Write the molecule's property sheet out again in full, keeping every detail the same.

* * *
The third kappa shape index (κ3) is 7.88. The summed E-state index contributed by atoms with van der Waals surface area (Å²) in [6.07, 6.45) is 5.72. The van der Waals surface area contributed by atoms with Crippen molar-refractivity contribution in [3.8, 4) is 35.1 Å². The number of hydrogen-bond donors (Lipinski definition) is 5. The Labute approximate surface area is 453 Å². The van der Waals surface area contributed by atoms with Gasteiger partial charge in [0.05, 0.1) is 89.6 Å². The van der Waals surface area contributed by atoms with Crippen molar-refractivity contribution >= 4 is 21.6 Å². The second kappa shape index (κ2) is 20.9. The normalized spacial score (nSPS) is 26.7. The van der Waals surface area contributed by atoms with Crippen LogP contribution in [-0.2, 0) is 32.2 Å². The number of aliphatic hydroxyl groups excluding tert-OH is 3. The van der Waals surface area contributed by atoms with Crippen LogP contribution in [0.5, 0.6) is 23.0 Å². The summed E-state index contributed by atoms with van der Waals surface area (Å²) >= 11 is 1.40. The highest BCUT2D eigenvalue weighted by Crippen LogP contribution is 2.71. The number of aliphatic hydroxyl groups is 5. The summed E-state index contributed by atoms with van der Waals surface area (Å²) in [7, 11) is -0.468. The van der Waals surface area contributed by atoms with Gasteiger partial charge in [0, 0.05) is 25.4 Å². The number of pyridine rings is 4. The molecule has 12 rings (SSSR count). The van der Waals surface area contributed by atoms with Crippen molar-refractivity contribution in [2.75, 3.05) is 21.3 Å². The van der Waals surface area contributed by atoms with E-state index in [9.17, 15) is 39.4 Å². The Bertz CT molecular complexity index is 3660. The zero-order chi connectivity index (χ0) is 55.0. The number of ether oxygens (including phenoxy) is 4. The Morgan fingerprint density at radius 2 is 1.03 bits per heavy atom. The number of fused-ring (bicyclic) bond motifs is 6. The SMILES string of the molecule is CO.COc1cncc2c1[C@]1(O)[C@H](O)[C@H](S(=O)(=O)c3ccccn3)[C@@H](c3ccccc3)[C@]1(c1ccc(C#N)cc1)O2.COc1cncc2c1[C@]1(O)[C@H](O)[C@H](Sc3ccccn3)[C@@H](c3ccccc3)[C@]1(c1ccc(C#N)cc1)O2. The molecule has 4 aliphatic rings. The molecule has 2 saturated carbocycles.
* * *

The third kappa shape index (κ3) is 7.88. The summed E-state index contributed by atoms with van der Waals surface area (Å²) in [6.07, 6.45) is 5.72. The van der Waals surface area contributed by atoms with Crippen molar-refractivity contribution in [3.8, 4) is 35.1 Å². The number of hydrogen-bond donors (Lipinski definition) is 5. The Labute approximate surface area is 453 Å². The van der Waals surface area contributed by atoms with Gasteiger partial charge in [0.05, 0.1) is 89.6 Å². The van der Waals surface area contributed by atoms with Crippen molar-refractivity contribution >= 4 is 21.6 Å². The second kappa shape index (κ2) is 20.9. The normalized spacial score (nSPS) is 26.7. The van der Waals surface area contributed by atoms with Crippen LogP contribution in [-0.2, 0) is 32.2 Å². The number of aliphatic hydroxyl groups excluding tert-OH is 3. The van der Waals surface area contributed by atoms with Crippen LogP contribution in [0.5, 0.6) is 23.0 Å². The summed E-state index contributed by atoms with van der Waals surface area (Å²) >= 11 is 1.40. The highest BCUT2D eigenvalue weighted by Crippen LogP contribution is 2.71. The number of aliphatic hydroxyl groups is 5. The summed E-state index contributed by atoms with van der Waals surface area (Å²) in [7, 11) is -0.468. The van der Waals surface area contributed by atoms with Gasteiger partial charge in [0, 0.05) is 25.4 Å². The number of pyridine rings is 4. The molecule has 12 rings (SSSR count). The van der Waals surface area contributed by atoms with Crippen molar-refractivity contribution in [2.75, 3.05) is 21.3 Å². The van der Waals surface area contributed by atoms with E-state index in [9.17, 15) is 39.4 Å². The Bertz CT molecular complexity index is 3660. The zero-order chi connectivity index (χ0) is 55.0. The number of ether oxygens (including phenoxy) is 4. The Morgan fingerprint density at radius 2 is 1.03 bits per heavy atom. The number of fused-ring (bicyclic) bond motifs is 6. The SMILES string of the molecule is CO.COc1cncc2c1[C@]1(O)[C@H](O)[C@H](S(=O)(=O)c3ccccn3)[C@@H](c3ccccc3)[C@]1(c1ccc(C#N)cc1)O2.COc1cncc2c1[C@]1(O)[C@H](O)[C@H](Sc3ccccn3)[C@@H](c3ccccc3)[C@]1(c1ccc(C#N)cc1)O2. The molecule has 4 aliphatic rings. The molecule has 2 saturated carbocycles.